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I read an article the other day that touched on leadership behavior.  It sparked an abundance of memories, thoughts and questions that have rolled around in my head for many years.  Quite frankly it made me look deep inside of my soul and check my heart to ensure my actions and motives line up with my moral convictions.

Look, leaders are people.  In fact, many are good people.  There is a very small percentage of leaders that act and behave poorly.  I feel I’ve probably worked for more than most.  My career has been full of poor leaders.  Heck, there are a lot of my past and present employees that might say the same about me.

The whole reason I began my leadership journey was to do everything I could NOT to make the same mistakes or do the same things I have witnessed or gone through.

Through my experience, I have identified 9 things that define poor leaders.  Here they are;

  1. IT’S ALL ABOUT YOUNo it isn’t!  In fact, we probably don’t About.me_iconcare what you did or where you went.  It is about those you lead.  When every conversation and situation is about you, it limits the interaction and contribution of others.  I’ve had many leaders more concerned about how situations affect them, than the one(s) involved or affected.
  2. HEY BUDDY -Considering those you lead as friends.  Not good. Leadership is about relationships, not friendships.  When friends and buddies don’t perform we tend to “sweep” it under the rug or make excuses, rather than hold them accountable.  This creates descension and frustration with other employees.  Build relationships, not friendships.  I’ve seen many leaders lose credibility over the hiring or advancement of friends or relatives many times.  I am not saying you can’t hire employees from the past or those who supported and assisted you at other jobs.  I was the best man at my Director of EHS’ wedding 29 years ago.  However, I bet he will tell you that he is held to the same accountability level as anyone else.  In fact, I expect more out of him, than most.
  3. HORRIBLE LISTENER blah, blah, blah…….  This leader doesn’t care what you have to say.  They are only concerned with what’s coming out of his mouth.  Their EGO gets in the way.  Hey man, you were given 2 ears and 1 mouth for a reason.  You need to listen twice as much as you talk.  Give people a chance to say something.  Who knows, what they have to say might solve the problem.
  4. WHAT ARE YOU THINKING? -Poor communicators can reduce and harm aculture and frustrate employees quickly. Many employees complain about the lack of communication from leadership.  What are my expectations, Fotosearch_k10378786How is the company performing?, Will there be raises or bonuses this year?  As I coach leaders, I encourage them to have weekly or monthly communication meetings.  This is a time where all they do is communicate key information and allow employees an opportunity to ask questions.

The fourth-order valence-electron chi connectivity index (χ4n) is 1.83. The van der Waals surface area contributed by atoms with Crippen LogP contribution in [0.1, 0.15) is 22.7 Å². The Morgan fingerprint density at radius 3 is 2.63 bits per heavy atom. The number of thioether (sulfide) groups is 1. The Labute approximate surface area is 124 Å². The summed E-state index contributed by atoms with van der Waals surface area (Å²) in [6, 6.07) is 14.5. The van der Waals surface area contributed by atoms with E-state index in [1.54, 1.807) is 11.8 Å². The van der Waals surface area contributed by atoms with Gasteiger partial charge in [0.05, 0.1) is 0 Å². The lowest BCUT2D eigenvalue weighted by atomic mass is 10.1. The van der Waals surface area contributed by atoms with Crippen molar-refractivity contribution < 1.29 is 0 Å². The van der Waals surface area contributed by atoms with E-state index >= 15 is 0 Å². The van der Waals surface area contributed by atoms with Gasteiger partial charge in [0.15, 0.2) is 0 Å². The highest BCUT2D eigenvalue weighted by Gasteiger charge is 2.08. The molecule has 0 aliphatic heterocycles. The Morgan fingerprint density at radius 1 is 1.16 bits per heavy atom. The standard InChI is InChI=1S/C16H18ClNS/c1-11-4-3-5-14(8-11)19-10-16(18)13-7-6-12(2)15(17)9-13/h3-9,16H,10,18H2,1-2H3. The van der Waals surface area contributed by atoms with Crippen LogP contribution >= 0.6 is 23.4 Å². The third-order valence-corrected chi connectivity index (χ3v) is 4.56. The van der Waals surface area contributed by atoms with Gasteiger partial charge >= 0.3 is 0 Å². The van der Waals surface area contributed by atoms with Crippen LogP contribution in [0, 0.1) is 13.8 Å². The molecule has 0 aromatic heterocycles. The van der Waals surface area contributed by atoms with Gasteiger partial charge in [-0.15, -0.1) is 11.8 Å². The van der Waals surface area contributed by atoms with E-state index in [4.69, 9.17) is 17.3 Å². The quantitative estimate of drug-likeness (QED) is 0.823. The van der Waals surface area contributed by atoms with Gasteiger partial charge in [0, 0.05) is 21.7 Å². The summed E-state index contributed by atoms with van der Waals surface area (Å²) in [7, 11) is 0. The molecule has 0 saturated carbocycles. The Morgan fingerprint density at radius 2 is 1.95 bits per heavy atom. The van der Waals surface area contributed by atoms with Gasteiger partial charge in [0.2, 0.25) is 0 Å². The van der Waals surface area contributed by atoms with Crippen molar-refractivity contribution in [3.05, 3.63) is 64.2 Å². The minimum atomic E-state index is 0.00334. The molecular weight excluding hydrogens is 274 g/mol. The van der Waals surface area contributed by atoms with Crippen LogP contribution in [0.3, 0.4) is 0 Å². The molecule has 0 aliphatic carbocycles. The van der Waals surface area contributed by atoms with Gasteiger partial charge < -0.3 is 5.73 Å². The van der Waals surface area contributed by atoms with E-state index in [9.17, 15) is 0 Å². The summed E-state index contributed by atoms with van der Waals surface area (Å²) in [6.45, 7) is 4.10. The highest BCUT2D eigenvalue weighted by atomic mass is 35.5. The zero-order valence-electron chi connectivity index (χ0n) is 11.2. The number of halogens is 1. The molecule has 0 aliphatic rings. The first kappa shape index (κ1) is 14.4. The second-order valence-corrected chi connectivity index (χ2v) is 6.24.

5. DON’T TEXT ME -Technology is great, but technology has created a diminishing environment of face to face communication.  How many times have you received a text or email and interrupted it as negative?  Texting and emails are very difficult to communicate a tone.  A face to face visit is the best way to properly communicate.  I can see your facial expressions and body language and I can react or change my tone or words to ensure effective communication.  If you can’t meet face to face, call them, and don’t leave a voice mail to cover your items.
  6. REALLY?Hear’s a thought……Get both sides of the story before you make a decision.  One of the most frustrating things for employees is when a leader makes decisions based on a one sided conversation.  One of the traits of a leader is to be open and accessible.
    However, that doesn’t mean you base your decisions on the conversations of one individual.  I found many times, my accessibility and openness has allowed individuals to voice their displeasure with a supervisor, rule or practice only to find out in my follow-up conversation the individual was disciplined or held accountable for failure to comply with or follow directions, etc.
  7. THAT WILL NEVER WORKBeing cynical is not a trait of a leader.  In fact, it is totally opposite.  I think cynical leaders feel threatened. They must discount or even put down a person’s ideas because they feel as if they are not a leader if they don’t have Fotosearch_k5253244the answer.  Cynical leaders say; “No, that’s not going to work” or, “I don’t know why we are doing this; this is stupid.”  Look, if something is stupid, then the leader needs to fix it.  If something is not worth doing or is going to create major problems, it’s your responsibility to facilitate other ideas.  Regardless, you must thank and encourage those who offer ideas and opinions, not BELITTLE them!